Principles of information systems security: text and cases
No one ever arrested a computer for computer crime.
The real threat to information systems security comes from people, not computers. That's why students need to understand both the technical implementation of security controls, as well as the softer human behavioral and managerial factors that contribute to the theft and sabotage of proprietary data.
Addressing both the technical and human side of information systems security, Dhillon's "Principles of Information Systems Security" helps future managers understand the broad range of technical, managerial, ethical, and legal issues related to IS security, and equips them with specific tools and techniques to support effective IS security management.
Key Features Balanced coverage addresses the social and technical nature of IS security. Takes a managerial orientation, presenting key security challenges that information technology managers commonly face. Provides an analytical framework to conceptualize IS security problems. Draws on a range of disciplines, such as computer science, sociology, law, anthropology, and behavioral science. Cases put the theoretical material in real-life context.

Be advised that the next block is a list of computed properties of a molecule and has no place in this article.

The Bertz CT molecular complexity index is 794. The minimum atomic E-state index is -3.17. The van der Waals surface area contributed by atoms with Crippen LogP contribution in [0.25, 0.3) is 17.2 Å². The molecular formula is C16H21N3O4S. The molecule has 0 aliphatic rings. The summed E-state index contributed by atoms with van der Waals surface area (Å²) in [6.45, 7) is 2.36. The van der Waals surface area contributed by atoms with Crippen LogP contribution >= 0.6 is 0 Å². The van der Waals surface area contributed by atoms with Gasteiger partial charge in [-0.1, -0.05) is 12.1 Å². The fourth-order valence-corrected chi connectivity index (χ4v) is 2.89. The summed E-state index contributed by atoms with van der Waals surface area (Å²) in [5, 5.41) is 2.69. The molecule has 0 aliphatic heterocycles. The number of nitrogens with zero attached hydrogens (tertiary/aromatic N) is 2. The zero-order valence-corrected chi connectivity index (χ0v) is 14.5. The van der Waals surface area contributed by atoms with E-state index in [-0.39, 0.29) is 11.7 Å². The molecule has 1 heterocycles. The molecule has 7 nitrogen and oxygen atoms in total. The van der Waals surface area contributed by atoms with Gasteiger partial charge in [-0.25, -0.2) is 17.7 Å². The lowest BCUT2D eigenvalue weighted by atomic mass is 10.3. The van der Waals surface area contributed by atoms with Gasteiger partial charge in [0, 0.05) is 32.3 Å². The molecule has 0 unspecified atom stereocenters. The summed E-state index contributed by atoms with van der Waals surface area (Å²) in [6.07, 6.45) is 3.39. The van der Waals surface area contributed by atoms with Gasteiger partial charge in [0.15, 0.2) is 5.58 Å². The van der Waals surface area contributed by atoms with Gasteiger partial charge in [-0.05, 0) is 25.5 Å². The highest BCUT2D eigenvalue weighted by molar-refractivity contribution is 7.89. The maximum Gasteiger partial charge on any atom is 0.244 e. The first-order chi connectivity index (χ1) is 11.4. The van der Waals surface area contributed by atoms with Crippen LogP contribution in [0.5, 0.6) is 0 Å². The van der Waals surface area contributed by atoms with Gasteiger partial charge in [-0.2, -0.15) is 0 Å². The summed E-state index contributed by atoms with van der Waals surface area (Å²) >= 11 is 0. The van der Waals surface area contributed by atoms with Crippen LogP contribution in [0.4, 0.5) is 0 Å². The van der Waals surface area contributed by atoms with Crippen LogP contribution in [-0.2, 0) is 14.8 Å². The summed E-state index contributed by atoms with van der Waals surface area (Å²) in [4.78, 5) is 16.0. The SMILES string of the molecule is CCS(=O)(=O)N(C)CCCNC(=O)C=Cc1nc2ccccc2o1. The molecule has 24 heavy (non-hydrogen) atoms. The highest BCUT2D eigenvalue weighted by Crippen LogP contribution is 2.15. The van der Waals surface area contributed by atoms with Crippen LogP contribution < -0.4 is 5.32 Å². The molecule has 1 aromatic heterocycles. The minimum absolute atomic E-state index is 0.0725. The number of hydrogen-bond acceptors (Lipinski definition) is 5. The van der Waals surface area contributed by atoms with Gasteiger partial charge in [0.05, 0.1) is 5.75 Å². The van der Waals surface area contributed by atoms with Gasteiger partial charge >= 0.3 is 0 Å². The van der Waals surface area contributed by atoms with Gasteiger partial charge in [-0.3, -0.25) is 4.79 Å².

Gurpreet Dhillon is a Professor of Information Systems in the School of Business, Virginia Commonwealth University, Richmond, USA. He is the Editor-in-Chief of the "Journal of Information System Security," is the North American Regional Editor of the "International Journal of Information Management, " and sits on the editorial board of "MISQ Executive."
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SECURITY OF TECHNICAL
Methods of Defense
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